September Marks Childhood Obesity Awareness Month

September 11, 2013

Child Obesity

Michael Omidi joins in the crusade with children fighting obesity during September’s Childhood Obesity Awareness Month.

In the wake of Let’s Move! Initiative, a program moving to raise a healthier generation of kids by First Lady Michelle Obama, September has been marked as Childhood Obesity Awareness Month.

According to a September 4th press release, The U.S. Department of Health & Human Services look to build the efforts to combat obesity in America’s Youth. Children who struggle with obesity develop health concerns later in life including type two diabetes and heart disease.

As Dr. Michael Omidi began his non-profit charity called the Children Obesity Fund, he stands behind the idea of a month dedicated to this epidemic. One in every three children between the ages of 2 and 19 in the country are overweight or suffer from obesity which has increased in the last three decades. This tallies to 23 million kids according to the U.S Department of Health & Human Services.

Higher numbers are routinely found in the Black and Latino communities that almost 40 percent of these groups of children are obese or overweight.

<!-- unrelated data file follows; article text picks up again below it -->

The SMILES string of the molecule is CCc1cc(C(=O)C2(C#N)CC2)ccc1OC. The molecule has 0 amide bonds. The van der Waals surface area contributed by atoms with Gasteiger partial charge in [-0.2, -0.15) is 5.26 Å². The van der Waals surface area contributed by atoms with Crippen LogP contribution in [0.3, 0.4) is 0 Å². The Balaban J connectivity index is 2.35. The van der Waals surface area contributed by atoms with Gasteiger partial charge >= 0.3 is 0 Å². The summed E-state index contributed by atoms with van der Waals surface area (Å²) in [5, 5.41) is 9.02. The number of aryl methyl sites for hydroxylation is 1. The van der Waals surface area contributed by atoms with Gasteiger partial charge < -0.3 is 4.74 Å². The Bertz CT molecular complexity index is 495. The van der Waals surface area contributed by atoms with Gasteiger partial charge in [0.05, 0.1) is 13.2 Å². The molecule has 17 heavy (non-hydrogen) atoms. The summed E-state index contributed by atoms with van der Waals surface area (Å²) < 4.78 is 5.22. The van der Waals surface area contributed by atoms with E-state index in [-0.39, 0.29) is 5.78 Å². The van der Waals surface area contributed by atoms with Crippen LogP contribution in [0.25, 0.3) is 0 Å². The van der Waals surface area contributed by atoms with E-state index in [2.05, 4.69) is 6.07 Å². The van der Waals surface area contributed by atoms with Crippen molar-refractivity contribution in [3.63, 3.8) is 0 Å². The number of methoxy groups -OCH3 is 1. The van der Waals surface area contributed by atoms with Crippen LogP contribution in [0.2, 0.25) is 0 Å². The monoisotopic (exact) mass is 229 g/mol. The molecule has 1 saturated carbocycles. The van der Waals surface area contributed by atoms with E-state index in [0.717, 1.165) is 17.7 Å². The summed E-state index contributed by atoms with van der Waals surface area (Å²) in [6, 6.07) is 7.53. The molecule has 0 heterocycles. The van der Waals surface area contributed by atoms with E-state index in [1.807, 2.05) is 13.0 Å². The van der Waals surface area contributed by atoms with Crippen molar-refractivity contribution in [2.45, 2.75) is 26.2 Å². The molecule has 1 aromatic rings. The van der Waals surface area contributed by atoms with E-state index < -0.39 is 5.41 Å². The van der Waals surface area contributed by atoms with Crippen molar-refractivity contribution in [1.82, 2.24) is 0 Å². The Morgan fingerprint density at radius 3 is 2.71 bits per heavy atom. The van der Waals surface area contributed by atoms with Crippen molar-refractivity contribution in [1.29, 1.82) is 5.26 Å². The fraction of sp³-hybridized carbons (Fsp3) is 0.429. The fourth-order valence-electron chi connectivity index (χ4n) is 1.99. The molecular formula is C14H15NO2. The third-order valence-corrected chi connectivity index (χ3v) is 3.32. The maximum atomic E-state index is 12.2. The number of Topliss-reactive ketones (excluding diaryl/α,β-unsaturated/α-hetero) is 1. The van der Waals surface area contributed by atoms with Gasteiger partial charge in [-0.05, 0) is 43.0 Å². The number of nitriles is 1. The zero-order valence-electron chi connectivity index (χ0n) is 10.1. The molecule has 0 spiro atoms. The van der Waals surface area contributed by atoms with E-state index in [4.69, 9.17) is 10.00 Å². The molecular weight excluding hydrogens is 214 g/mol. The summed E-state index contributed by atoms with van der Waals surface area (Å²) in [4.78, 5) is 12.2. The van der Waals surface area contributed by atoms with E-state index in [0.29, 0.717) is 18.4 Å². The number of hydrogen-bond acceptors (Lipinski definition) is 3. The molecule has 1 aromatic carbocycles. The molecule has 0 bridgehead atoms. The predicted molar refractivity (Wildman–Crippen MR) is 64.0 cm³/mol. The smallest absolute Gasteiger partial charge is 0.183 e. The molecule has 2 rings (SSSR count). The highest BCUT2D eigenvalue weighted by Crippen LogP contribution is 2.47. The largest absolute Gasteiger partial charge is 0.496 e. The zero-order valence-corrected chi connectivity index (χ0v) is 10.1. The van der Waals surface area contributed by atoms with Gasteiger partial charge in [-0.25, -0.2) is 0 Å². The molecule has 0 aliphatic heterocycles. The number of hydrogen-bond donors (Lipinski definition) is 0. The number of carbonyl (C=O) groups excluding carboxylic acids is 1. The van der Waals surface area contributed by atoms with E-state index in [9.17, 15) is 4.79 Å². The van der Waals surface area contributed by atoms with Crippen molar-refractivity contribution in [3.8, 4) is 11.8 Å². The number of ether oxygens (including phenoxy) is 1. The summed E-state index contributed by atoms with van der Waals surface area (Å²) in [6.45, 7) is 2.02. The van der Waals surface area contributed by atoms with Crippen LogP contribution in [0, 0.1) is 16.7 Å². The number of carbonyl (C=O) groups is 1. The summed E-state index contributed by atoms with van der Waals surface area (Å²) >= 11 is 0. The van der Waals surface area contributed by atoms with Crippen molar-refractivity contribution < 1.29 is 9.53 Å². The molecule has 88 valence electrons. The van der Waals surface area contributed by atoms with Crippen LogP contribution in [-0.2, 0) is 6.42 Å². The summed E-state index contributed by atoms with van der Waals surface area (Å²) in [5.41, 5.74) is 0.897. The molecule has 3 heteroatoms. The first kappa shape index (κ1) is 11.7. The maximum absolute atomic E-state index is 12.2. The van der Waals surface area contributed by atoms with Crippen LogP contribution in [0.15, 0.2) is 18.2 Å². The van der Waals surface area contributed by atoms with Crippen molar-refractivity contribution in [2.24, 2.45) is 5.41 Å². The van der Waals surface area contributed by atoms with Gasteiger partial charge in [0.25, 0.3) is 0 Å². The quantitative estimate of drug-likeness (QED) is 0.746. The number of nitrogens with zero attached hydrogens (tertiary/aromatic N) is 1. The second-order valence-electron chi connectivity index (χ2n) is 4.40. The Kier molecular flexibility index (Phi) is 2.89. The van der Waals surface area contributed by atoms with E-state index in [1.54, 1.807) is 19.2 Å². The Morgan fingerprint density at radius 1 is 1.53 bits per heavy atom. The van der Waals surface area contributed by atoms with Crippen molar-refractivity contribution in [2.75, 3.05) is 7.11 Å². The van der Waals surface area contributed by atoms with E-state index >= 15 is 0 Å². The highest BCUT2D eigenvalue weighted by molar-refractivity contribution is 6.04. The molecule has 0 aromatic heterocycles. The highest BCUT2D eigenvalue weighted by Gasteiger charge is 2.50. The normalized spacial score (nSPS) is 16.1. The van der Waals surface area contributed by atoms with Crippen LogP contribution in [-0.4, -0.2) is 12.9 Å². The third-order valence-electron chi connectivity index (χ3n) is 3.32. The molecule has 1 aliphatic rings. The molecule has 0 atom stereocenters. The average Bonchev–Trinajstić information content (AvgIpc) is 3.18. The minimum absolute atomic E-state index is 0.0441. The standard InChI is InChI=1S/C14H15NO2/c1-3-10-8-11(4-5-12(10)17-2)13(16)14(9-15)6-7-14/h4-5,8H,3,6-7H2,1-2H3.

According to a report completed by Centers for Disease and Prevention, their statistics have displayed a decrease in obesity with low income children in 19 states and territories.

The FLOTUS’ created five goals in her initiative that focus on eating healthy and increasing physical activity while the children are at play.

This month, the U.S. Department of Health & Human Services will push efforts to encourage families to alter eating habits, like keeping fresh fruit within a child’s reach or going on a walk after dinner is over. This department also plans to encourage teachers and administrators to provide nutrition and to ensure physical activity is a part of the student’s daily routine.

The U.S. Department of Health & Human Services urge doctors and nurses to be in the forefront as a supporting outlet for childhood obesity. Local communities around the country are taking part of the awareness month by hosting different events like jobs, hikes and other physical activities.

During the National Child Obesity Awareness Month and all year long, the Department of Health & Human Services provide the following programs to improve and preserve American children’s health:

  • The Presidential Active Lifestyle Award: This six-week program is to spearhead physical activity and good nutrition from children ages six and up.
  • “I Can Do It, You Can Do It!”: This program helps children with disabilities to be active. Rates of obesity are 38 percent higher than children who lack disabilities.
  • We Can! (The acronym meaning Ways to Enhance Children’s Activity and Nutrition): Is an educational program that provides parents, caregivers and communities a method of maintaining a healthy weight.

By Michael Omidi


Child Obesity Awareness Month

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